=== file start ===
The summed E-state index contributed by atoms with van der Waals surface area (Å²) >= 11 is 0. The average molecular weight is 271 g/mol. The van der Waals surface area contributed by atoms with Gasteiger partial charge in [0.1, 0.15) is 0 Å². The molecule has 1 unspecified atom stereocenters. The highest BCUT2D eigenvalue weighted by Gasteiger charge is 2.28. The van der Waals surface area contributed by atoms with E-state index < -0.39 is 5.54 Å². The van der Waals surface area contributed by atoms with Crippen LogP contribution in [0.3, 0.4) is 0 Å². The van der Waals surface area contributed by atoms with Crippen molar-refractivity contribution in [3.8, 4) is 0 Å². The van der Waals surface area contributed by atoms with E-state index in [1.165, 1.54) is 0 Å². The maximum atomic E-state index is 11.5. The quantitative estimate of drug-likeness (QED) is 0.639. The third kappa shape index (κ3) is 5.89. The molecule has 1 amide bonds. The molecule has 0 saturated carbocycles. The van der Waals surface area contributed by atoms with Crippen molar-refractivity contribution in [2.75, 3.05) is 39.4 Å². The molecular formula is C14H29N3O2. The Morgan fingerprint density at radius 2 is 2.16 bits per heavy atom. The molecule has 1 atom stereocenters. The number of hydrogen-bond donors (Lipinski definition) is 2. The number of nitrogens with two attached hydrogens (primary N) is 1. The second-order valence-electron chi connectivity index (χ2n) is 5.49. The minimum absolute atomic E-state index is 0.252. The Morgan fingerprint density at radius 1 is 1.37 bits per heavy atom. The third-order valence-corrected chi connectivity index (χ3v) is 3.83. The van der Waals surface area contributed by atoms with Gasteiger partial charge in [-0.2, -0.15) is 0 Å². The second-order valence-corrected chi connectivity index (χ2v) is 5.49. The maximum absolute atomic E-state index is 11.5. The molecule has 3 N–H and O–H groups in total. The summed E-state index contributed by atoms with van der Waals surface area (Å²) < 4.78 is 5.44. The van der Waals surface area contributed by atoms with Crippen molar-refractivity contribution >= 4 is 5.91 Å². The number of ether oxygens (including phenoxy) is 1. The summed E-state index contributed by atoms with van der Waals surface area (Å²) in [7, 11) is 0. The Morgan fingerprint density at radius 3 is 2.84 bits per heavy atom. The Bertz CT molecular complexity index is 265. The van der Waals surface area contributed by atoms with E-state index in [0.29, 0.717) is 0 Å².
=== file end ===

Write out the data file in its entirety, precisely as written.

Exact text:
The summed E-state index contributed by atoms with van der Waals surface area (Å²) >= 11 is 0. The average molecular weight is 271 g/mol. The van der Waals surface area contributed by atoms with Gasteiger partial charge in [0.1, 0.15) is 0 Å². The molecule has 1 unspecified atom stereocenters. The highest BCUT2D eigenvalue weighted by Gasteiger charge is 2.28. The van der Waals surface area contributed by atoms with E-state index < -0.39 is 5.54 Å². The van der Waals surface area contributed by atoms with Crippen LogP contribution in [0.3, 0.4) is 0 Å². The van der Waals surface area contributed by atoms with Crippen molar-refractivity contribution in [3.8, 4) is 0 Å². The van der Waals surface area contributed by atoms with E-state index in [1.165, 1.54) is 0 Å². The maximum atomic E-state index is 11.5. The quantitative estimate of drug-likeness (QED) is 0.639. The third kappa shape index (κ3) is 5.89. The molecule has 1 amide bonds. The molecule has 0 saturated carbocycles. The van der Waals surface area contributed by atoms with Crippen molar-refractivity contribution in [2.75, 3.05) is 39.4 Å². The molecular formula is C14H29N3O2. The Morgan fingerprint density at radius 2 is 2.16 bits per heavy atom. The molecule has 1 atom stereocenters. The number of hydrogen-bond donors (Lipinski definition) is 2. The number of nitrogens with two attached hydrogens (primary N) is 1. The second-order valence-electron chi connectivity index (χ2n) is 5.49. The minimum absolute atomic E-state index is 0.252. The Morgan fingerprint density at radius 1 is 1.37 bits per heavy atom. The third-order valence-corrected chi connectivity index (χ3v) is 3.83. The van der Waals surface area contributed by atoms with Gasteiger partial charge in [-0.2, -0.15) is 0 Å². The second-order valence-corrected chi connectivity index (χ2v) is 5.49. The maximum absolute atomic E-state index is 11.5. The molecule has 3 N–H and O–H groups in total. The summed E-state index contributed by atoms with van der Waals surface area (Å²) < 4.78 is 5.44. The van der Waals surface area contributed by atoms with Crippen molar-refractivity contribution >= 4 is 5.91 Å². The number of ether oxygens (including phenoxy) is 1. The summed E-state index contributed by atoms with van der Waals surface area (Å²) in [7, 11) is 0. The Morgan fingerprint density at radius 3 is 2.84 bits per heavy atom. The Bertz CT molecular complexity index is 265. The van der Waals surface area contributed by atoms with E-state index in [0.29, 0.717) is 0 Å².